These “gory stories” are in the Bible for a reason, and all their violence, intrigue, and darkness are important. In fact, I would argue that for many of these stories, the violence, intrigue, and darkness is the main point. Miss the gore, and you miss the point.
As I see it, there are three reasons to focus on these gory stories.
The first is this: real life is hard, and the Bible doesn’t shy away from that reality. From heart aches and daily disappointments to life-altering tragedies and disasters, this groaning world is filled to the brim with pain. If the Bible was all sunshine and rainbows, what would it have to say to those in grief and despair? Naïve, superficial spirituality doesn’t penetrate down to the darkest depths of the pit.
But the Bible never puts a happy face on life’s most perplexing dilemmas. It faces up to the world as it is, with all its grittiness and depravity, and meets it head-on with a God who is bigger than all the storms. In the gory stories of the Bible, we see life at its most desperate… and a God who is working out his purposes through it all.
Secondly, these gory stories put a bullet through the heart of the myth that Bible characters are heroes to emulate. Sure, there definitely are valuable lessons to learn from the men and women of the Bible. We learn humble leadership from David, faith from Abraham, wisdom from Solomon. There are certainly principles here to apply to our lives.
The problem is, these “heroes” all have feet of clay, and none of them live up to the hype. At the very best, they are more “Batman” than “Superman;” complex, shadowed amalgams of good and bad. At worst, they’re just terrible. We do learn humble leadership from David… but also how to murder your friend and cover up a rape. We learn faith from Abraham… as well as “how NOT to treat women.” Solomon teaches us wisdom, until his own folly eats him alive. Every one of these “heroes” is a failure.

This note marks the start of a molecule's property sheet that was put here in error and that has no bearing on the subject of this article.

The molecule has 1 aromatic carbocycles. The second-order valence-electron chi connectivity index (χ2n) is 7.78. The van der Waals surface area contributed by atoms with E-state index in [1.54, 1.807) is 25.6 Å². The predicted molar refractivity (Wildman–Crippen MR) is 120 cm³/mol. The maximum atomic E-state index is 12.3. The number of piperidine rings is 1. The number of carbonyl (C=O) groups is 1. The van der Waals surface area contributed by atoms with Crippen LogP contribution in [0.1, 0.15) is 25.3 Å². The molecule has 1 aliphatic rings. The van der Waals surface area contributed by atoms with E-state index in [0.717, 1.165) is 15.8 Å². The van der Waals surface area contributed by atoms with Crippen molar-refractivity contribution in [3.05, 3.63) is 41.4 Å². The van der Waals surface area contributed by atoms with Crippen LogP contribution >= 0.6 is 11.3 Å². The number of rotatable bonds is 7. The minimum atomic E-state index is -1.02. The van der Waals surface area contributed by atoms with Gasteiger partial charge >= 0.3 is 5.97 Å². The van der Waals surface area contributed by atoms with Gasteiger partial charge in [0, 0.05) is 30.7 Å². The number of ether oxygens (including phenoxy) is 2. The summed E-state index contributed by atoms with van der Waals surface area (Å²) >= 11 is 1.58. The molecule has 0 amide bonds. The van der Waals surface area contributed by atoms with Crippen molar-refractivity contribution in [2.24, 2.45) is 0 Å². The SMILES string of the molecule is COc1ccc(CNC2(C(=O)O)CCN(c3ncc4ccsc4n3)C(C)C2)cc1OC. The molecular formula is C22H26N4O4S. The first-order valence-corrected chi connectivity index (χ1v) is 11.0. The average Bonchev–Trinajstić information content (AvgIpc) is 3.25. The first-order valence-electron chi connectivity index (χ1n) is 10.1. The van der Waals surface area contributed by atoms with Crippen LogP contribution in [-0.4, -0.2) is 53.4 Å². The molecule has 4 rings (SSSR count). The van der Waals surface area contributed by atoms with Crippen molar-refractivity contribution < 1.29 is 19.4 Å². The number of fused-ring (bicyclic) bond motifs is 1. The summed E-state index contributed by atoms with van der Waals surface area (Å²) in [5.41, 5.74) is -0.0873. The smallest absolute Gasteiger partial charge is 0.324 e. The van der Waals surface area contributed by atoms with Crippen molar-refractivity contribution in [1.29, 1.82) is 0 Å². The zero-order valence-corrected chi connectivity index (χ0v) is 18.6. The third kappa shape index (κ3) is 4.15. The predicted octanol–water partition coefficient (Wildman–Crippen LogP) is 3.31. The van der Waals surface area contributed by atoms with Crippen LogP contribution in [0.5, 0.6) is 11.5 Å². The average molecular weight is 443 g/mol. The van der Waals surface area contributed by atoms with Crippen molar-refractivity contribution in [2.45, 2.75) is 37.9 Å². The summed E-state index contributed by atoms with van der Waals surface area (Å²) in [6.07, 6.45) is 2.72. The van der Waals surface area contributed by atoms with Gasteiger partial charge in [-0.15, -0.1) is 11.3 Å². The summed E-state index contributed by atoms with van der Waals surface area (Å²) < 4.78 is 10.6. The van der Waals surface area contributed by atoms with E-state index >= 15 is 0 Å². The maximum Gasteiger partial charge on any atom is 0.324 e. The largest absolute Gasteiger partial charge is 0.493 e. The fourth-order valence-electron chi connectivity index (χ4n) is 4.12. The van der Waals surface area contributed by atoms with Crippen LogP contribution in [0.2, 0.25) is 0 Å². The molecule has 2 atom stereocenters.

When we face up to the gory stories of the Bible, one truth quickly becomes clear: there is only one Hero in this book. Everyone—including you and me—is compromised, guilty, and broken. Each of us is a bit player, and there is only one main character. The bloodstained pages of the Bible teach us not to build our hope on our heroes, or on ourselves, but on the Savior who came to rescue us from even our best impulses.
Thirdly, and most importantly, when you begin trace the darkest threads of the Bible, you’ll start to see the place many of them are running towards: the darkest day in history, the center of all the stories—the cross of Christ. The betrayal, torture, and murder of the Son of God—so sanitized today with our crucifix jewelry and steeples— is the goriest story of them all. But in its gore, the cross is the one story that gives life and meaning to all the others. All of the Bible’s slaughter (and there is a whole lot of slaughter) ultimately points us to this slaughter, which makes sense of it all.
Forever and ever, the theme of heaven’s song is, “Worthy is the slaughtered Lamb!” (Revelation 5:12, author’s translation). The angels don’t think this gore is something to shy away from; no, they lean in, amazed and eager to know more. 1 Peter 1:12 says that “angels long to look” into the mystery of this violent grace. And if the angels themselves are amazed, how much more should we be?
So buckle up and brace yourselves. We’re about to take a tour through the most gruesome moments in the Bible, in all their gory glory. Prepare to be amazed by violent, saving grace.